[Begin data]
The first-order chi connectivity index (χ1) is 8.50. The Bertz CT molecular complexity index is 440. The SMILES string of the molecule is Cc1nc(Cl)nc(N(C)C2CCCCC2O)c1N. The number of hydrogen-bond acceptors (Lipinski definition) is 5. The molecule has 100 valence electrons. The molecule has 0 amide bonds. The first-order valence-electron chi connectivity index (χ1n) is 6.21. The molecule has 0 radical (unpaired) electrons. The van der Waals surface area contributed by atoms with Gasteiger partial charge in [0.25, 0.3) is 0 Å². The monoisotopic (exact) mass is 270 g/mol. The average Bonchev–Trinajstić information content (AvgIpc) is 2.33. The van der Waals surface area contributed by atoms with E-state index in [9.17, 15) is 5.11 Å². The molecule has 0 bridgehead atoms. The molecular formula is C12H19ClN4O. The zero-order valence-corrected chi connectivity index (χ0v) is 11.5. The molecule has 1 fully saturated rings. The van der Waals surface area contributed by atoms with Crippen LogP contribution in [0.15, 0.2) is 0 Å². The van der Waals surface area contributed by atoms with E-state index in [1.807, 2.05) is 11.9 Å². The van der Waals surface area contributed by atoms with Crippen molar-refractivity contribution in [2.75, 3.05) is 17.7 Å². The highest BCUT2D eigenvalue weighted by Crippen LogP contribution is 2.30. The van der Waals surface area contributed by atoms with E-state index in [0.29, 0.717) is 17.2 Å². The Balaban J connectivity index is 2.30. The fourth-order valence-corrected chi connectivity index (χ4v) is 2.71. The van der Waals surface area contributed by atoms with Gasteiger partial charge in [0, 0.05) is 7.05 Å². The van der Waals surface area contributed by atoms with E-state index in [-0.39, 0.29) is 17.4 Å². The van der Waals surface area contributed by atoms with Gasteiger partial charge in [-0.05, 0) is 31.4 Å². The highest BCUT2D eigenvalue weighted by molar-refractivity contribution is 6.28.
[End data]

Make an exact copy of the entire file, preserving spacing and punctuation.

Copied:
The first-order chi connectivity index (χ1) is 8.50. The Bertz CT molecular complexity index is 440. The SMILES string of the molecule is Cc1nc(Cl)nc(N(C)C2CCCCC2O)c1N. The number of hydrogen-bond acceptors (Lipinski definition) is 5. The molecule has 100 valence electrons. The molecule has 0 amide bonds. The first-order valence-electron chi connectivity index (χ1n) is 6.21. The molecule has 0 radical (unpaired) electrons. The van der Waals surface area contributed by atoms with Gasteiger partial charge in [0.25, 0.3) is 0 Å². The monoisotopic (exact) mass is 270 g/mol. The average Bonchev–Trinajstić information content (AvgIpc) is 2.33. The van der Waals surface area contributed by atoms with E-state index in [9.17, 15) is 5.11 Å². The molecule has 0 bridgehead atoms. The molecular formula is C12H19ClN4O. The zero-order valence-corrected chi connectivity index (χ0v) is 11.5. The molecule has 1 fully saturated rings. The van der Waals surface area contributed by atoms with Crippen LogP contribution in [0.15, 0.2) is 0 Å². The van der Waals surface area contributed by atoms with E-state index in [1.807, 2.05) is 11.9 Å². The van der Waals surface area contributed by atoms with Crippen molar-refractivity contribution in [2.75, 3.05) is 17.7 Å². The highest BCUT2D eigenvalue weighted by Crippen LogP contribution is 2.30. The van der Waals surface area contributed by atoms with E-state index in [0.29, 0.717) is 17.2 Å². The Balaban J connectivity index is 2.30. The fourth-order valence-corrected chi connectivity index (χ4v) is 2.71. The van der Waals surface area contributed by atoms with Gasteiger partial charge in [0, 0.05) is 7.05 Å². The van der Waals surface area contributed by atoms with E-state index in [-0.39, 0.29) is 17.4 Å². The van der Waals surface area contributed by atoms with Gasteiger partial charge in [-0.05, 0) is 31.4 Å². The highest BCUT2D eigenvalue weighted by molar-refractivity contribution is 6.28.